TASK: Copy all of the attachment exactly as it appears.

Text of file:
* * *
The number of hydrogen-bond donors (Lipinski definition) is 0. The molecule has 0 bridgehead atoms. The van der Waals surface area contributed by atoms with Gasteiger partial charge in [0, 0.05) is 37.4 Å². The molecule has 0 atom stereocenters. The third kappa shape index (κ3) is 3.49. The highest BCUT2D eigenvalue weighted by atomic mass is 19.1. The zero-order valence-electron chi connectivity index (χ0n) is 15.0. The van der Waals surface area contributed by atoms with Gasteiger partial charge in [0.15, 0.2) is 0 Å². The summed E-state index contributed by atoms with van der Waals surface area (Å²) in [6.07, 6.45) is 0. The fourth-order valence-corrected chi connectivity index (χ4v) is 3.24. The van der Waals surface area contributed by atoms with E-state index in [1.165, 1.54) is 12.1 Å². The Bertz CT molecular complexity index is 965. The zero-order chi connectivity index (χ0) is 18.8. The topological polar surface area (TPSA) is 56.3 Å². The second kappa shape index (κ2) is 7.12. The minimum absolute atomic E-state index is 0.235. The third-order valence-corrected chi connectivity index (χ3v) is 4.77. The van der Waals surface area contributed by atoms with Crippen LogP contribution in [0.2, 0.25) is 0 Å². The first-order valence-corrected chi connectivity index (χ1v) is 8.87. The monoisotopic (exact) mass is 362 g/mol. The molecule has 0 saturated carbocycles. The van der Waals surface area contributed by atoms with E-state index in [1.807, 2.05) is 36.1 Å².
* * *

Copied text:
The number of hydrogen-bond donors (Lipinski definition) is 0. The molecule has 0 bridgehead atoms. The van der Waals surface area contributed by atoms with Gasteiger partial charge in [0, 0.05) is 37.4 Å². The molecule has 0 atom stereocenters. The third kappa shape index (κ3) is 3.49. The highest BCUT2D eigenvalue weighted by atomic mass is 19.1. The zero-order valence-electron chi connectivity index (χ0n) is 15.0. The van der Waals surface area contributed by atoms with Gasteiger partial charge in [0.15, 0.2) is 0 Å². The summed E-state index contributed by atoms with van der Waals surface area (Å²) in [6.07, 6.45) is 0. The fourth-order valence-corrected chi connectivity index (χ4v) is 3.24. The van der Waals surface area contributed by atoms with E-state index in [1.165, 1.54) is 12.1 Å². The Bertz CT molecular complexity index is 965. The zero-order chi connectivity index (χ0) is 18.8. The topological polar surface area (TPSA) is 56.3 Å². The second kappa shape index (κ2) is 7.12. The minimum absolute atomic E-state index is 0.235. The third-order valence-corrected chi connectivity index (χ3v) is 4.77. The van der Waals surface area contributed by atoms with Crippen LogP contribution in [0.2, 0.25) is 0 Å². The first-order valence-corrected chi connectivity index (χ1v) is 8.87. The monoisotopic (exact) mass is 362 g/mol. The molecule has 0 saturated carbocycles. The van der Waals surface area contributed by atoms with E-state index in [1.807, 2.05) is 36.1 Å².